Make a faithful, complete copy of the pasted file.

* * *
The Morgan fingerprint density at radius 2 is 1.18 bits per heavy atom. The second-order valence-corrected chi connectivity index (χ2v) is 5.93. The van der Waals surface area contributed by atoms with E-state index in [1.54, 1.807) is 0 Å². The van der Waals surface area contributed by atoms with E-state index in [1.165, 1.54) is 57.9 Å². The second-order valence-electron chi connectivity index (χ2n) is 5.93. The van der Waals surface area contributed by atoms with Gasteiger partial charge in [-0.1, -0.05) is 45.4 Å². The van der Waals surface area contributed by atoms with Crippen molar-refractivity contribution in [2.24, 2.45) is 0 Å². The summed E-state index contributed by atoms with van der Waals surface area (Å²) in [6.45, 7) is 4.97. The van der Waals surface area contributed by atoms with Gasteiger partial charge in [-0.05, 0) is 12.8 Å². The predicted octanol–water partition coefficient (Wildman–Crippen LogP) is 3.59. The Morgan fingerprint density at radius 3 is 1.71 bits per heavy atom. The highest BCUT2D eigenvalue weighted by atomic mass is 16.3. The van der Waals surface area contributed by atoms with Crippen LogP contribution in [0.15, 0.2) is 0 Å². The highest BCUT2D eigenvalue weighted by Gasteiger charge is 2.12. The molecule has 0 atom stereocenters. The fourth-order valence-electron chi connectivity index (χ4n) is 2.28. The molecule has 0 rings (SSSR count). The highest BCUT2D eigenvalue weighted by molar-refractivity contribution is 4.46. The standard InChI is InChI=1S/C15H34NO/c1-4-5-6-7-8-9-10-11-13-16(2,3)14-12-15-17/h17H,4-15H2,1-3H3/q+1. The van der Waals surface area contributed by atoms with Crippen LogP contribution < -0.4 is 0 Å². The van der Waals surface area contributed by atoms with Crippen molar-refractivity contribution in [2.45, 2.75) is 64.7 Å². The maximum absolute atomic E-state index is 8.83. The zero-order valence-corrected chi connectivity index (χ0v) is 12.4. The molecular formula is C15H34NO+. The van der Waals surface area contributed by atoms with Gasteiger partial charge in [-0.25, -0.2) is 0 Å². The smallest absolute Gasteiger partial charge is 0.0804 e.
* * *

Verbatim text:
The Morgan fingerprint density at radius 2 is 1.18 bits per heavy atom. The second-order valence-corrected chi connectivity index (χ2v) is 5.93. The van der Waals surface area contributed by atoms with E-state index in [1.54, 1.807) is 0 Å². The van der Waals surface area contributed by atoms with E-state index in [1.165, 1.54) is 57.9 Å². The second-order valence-electron chi connectivity index (χ2n) is 5.93. The van der Waals surface area contributed by atoms with Gasteiger partial charge in [-0.1, -0.05) is 45.4 Å². The van der Waals surface area contributed by atoms with Crippen molar-refractivity contribution in [2.24, 2.45) is 0 Å². The summed E-state index contributed by atoms with van der Waals surface area (Å²) in [6.45, 7) is 4.97. The van der Waals surface area contributed by atoms with Gasteiger partial charge in [-0.05, 0) is 12.8 Å². The predicted octanol–water partition coefficient (Wildman–Crippen LogP) is 3.59. The Morgan fingerprint density at radius 3 is 1.71 bits per heavy atom. The highest BCUT2D eigenvalue weighted by atomic mass is 16.3. The van der Waals surface area contributed by atoms with Crippen LogP contribution in [0.15, 0.2) is 0 Å². The highest BCUT2D eigenvalue weighted by Gasteiger charge is 2.12. The molecule has 0 atom stereocenters. The fourth-order valence-electron chi connectivity index (χ4n) is 2.28. The molecule has 0 rings (SSSR count). The highest BCUT2D eigenvalue weighted by molar-refractivity contribution is 4.46. The standard InChI is InChI=1S/C15H34NO/c1-4-5-6-7-8-9-10-11-13-16(2,3)14-12-15-17/h17H,4-15H2,1-3H3/q+1. The van der Waals surface area contributed by atoms with Crippen LogP contribution < -0.4 is 0 Å². The van der Waals surface area contributed by atoms with Crippen molar-refractivity contribution in [2.45, 2.75) is 64.7 Å². The maximum absolute atomic E-state index is 8.83. The zero-order valence-corrected chi connectivity index (χ0v) is 12.4. The molecular formula is C15H34NO+. The van der Waals surface area contributed by atoms with Gasteiger partial charge in [-0.25, -0.2) is 0 Å². The smallest absolute Gasteiger partial charge is 0.0804 e.